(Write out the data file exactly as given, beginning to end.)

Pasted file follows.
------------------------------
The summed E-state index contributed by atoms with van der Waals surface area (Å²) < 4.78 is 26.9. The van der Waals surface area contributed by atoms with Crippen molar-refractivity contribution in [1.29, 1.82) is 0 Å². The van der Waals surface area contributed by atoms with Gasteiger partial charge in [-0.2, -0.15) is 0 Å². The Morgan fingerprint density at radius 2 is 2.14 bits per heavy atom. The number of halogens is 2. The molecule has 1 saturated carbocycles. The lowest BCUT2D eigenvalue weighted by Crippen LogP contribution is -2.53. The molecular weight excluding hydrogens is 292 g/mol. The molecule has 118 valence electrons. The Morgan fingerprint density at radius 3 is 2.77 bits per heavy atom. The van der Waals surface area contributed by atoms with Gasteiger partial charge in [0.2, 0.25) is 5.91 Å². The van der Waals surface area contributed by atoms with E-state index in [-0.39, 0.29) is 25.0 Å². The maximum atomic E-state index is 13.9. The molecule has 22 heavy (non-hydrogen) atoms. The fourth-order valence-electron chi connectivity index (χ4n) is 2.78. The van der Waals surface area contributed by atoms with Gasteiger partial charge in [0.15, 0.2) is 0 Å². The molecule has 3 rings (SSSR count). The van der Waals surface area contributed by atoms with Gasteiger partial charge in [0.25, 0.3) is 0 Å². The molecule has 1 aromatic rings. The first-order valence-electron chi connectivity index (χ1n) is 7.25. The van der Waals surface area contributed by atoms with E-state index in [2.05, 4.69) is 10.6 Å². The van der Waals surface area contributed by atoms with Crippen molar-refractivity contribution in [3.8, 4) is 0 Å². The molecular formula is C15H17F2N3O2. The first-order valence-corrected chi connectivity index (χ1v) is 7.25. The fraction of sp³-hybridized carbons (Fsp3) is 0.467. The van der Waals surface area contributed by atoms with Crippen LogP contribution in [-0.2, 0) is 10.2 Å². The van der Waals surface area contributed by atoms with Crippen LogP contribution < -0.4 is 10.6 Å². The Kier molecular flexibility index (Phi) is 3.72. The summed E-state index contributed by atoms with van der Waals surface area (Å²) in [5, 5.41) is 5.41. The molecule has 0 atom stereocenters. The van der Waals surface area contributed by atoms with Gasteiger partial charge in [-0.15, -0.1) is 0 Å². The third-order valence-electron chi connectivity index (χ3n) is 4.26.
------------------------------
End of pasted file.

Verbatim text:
The summed E-state index contributed by atoms with van der Waals surface area (Å²) < 4.78 is 26.9. The van der Waals surface area contributed by atoms with Crippen molar-refractivity contribution in [1.29, 1.82) is 0 Å². The van der Waals surface area contributed by atoms with Gasteiger partial charge in [-0.2, -0.15) is 0 Å². The Morgan fingerprint density at radius 2 is 2.14 bits per heavy atom. The number of halogens is 2. The molecule has 1 saturated carbocycles. The lowest BCUT2D eigenvalue weighted by Crippen LogP contribution is -2.53. The molecular weight excluding hydrogens is 292 g/mol. The molecule has 118 valence electrons. The Morgan fingerprint density at radius 3 is 2.77 bits per heavy atom. The van der Waals surface area contributed by atoms with Gasteiger partial charge in [0.2, 0.25) is 5.91 Å². The van der Waals surface area contributed by atoms with E-state index in [-0.39, 0.29) is 25.0 Å². The maximum atomic E-state index is 13.9. The molecule has 22 heavy (non-hydrogen) atoms. The fourth-order valence-electron chi connectivity index (χ4n) is 2.78. The van der Waals surface area contributed by atoms with Gasteiger partial charge in [0.15, 0.2) is 0 Å². The molecule has 3 rings (SSSR count). The van der Waals surface area contributed by atoms with Gasteiger partial charge in [0.25, 0.3) is 0 Å². The molecule has 1 aromatic rings. The first-order valence-electron chi connectivity index (χ1n) is 7.25. The van der Waals surface area contributed by atoms with E-state index in [2.05, 4.69) is 10.6 Å². The van der Waals surface area contributed by atoms with Crippen molar-refractivity contribution in [3.8, 4) is 0 Å². The molecular formula is C15H17F2N3O2. The first-order valence-corrected chi connectivity index (χ1v) is 7.25. The fraction of sp³-hybridized carbons (Fsp3) is 0.467. The van der Waals surface area contributed by atoms with Crippen LogP contribution in [-0.2, 0) is 10.2 Å². The van der Waals surface area contributed by atoms with Crippen LogP contribution < -0.4 is 10.6 Å². The Kier molecular flexibility index (Phi) is 3.72. The summed E-state index contributed by atoms with van der Waals surface area (Å²) in [5, 5.41) is 5.41. The molecule has 0 atom stereocenters. The van der Waals surface area contributed by atoms with Gasteiger partial charge in [-0.15, -0.1) is 0 Å². The third-order valence-electron chi connectivity index (χ3n) is 4.26.